As part of the vast conquests by Arab Muslim armies in between 622 A.D., and 750 A.D., the entire Middle East, which was then largely Christian and Jewish, fell to the conquerors. That said, at least in the case of Jerusalem, the Arabs promised religious toleration in order to end a siege of the city in 638. They were true to their word. But by the year 1009, a new Muslim Caliph, Al-Hakim bi-Amr Allah undertook an offensive to destroy all Christian places of worship in Palestine and Egypt. That included, in 1009, burning to the ground Christianity’s holiest site, the Church of the Holy Sepulchre, in Jerusalem.
Against that backdrop, Pope Urban II had received an appeal from the Byzantine Emperor, Alexios I Komnenos, to send military support to Byzantine as they attempted to recapture Anatolia from the Seljuq Turks. The Pope convened the Council of Clermont for that limited purpose. The attendees at the Council were a mix of high Church officials and layman. When the Pope called for the formation of a Crusade on this date, the attendees were expected to spread the word throughout Kingdoms of Europe. The response was much greater than expected. Eventually, four armies formed, all from France and Norman England.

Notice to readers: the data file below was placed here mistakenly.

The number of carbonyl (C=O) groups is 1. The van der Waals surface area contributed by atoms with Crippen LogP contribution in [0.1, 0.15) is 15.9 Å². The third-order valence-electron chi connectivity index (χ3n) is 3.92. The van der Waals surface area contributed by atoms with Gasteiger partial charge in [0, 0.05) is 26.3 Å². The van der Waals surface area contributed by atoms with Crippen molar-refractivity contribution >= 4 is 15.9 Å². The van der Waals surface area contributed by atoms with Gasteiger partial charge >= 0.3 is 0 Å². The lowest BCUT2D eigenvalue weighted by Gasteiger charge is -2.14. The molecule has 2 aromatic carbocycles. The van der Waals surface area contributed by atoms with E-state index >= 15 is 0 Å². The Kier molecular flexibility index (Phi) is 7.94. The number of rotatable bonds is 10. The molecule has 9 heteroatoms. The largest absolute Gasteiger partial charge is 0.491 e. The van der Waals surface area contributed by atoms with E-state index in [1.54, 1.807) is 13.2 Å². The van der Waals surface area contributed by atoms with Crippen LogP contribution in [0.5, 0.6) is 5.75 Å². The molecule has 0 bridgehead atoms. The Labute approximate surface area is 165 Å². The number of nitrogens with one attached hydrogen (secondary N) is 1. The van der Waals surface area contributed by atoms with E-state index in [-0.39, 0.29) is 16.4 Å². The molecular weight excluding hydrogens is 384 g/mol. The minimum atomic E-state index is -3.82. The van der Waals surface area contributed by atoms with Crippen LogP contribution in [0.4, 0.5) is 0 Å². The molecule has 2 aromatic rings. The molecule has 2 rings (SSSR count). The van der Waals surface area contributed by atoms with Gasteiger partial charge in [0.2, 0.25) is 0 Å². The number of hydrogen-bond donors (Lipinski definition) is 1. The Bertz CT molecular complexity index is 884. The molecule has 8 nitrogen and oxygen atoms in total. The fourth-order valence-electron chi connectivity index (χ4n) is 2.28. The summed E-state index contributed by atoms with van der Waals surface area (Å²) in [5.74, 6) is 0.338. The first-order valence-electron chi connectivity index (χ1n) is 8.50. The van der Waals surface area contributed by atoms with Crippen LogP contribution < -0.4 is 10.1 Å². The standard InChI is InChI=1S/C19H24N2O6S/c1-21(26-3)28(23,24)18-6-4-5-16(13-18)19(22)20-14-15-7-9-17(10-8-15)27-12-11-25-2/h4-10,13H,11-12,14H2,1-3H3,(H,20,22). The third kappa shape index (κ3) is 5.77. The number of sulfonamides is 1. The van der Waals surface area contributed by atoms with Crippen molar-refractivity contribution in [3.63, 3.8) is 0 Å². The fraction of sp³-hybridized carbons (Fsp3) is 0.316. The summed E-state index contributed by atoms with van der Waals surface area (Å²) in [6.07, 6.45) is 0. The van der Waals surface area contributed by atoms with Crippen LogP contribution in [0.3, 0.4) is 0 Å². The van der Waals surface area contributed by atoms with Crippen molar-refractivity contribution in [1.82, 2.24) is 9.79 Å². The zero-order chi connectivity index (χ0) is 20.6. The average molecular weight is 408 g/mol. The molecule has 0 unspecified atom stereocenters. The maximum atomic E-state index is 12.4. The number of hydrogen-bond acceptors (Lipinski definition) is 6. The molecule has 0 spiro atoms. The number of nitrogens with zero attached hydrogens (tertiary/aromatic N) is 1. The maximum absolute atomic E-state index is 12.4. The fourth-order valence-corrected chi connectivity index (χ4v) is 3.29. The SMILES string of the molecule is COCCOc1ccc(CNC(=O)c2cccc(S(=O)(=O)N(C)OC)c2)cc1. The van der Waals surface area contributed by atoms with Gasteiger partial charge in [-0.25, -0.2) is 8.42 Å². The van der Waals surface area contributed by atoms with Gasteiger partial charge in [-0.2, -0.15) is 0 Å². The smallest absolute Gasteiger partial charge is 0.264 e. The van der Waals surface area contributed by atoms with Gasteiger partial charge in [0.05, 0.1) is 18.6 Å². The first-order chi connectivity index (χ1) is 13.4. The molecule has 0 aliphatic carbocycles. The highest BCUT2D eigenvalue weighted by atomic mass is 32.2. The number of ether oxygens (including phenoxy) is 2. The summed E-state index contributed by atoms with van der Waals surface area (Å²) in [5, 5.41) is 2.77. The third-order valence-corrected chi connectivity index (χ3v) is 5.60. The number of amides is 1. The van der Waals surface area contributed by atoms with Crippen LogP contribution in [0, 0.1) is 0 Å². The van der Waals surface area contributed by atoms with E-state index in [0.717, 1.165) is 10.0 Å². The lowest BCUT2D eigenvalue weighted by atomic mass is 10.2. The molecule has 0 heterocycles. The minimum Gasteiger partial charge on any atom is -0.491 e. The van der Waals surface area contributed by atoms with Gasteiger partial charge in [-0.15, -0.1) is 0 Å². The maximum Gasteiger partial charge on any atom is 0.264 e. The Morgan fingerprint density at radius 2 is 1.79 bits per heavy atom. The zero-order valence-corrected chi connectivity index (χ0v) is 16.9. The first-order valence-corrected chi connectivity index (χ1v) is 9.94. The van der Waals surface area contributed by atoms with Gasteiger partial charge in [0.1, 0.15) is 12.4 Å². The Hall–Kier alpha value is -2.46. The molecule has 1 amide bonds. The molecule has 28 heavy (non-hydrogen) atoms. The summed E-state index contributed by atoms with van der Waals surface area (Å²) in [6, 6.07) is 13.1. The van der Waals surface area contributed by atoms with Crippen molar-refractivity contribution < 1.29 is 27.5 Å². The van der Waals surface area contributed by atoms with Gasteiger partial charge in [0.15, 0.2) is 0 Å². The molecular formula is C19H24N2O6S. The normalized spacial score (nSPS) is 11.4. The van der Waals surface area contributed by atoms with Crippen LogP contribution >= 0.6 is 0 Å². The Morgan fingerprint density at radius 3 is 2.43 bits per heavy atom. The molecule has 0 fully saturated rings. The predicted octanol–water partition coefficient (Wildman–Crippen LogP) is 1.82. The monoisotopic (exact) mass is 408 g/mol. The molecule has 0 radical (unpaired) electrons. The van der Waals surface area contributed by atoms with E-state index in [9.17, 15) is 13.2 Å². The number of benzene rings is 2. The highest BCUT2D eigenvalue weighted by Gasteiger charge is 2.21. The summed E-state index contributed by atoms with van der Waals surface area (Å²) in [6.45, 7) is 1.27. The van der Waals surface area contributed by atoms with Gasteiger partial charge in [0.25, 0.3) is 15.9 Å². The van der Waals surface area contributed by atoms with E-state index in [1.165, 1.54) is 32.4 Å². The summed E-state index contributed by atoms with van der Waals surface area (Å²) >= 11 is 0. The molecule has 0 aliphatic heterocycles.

[The four armies] started out in late summer of 1096 and arrived at Constantinople between November 1096 and April 1097. The crusaders marched into Anatolia, capturing Nicaea in June 1097 and Antioch in June 1098. They arrived at Jerusalem in June 1099 and took the city by assault on 7 July 1099, massacring the defenders. A brief attempt by the Saracens to recapture Jerusalem was repulsed at the Battle of Ascalon.
During their conquests, the crusaders established the Latin Rite crusader states of the Kingdom of Jerusalem, the County of Tripoli, the Principality of Antioch, and the County of Edessa. This was contrary to the wishes of the Eastern Rite Byzantines, who wanted the land that the Muslims took from them returned, rather than occupied by Latin Catholics. After the retaking of Jerusalem, most of the crusaders returned home. This left the crusader kingdoms vulnerable to Muslim reconquest during the Second and Third Crusades.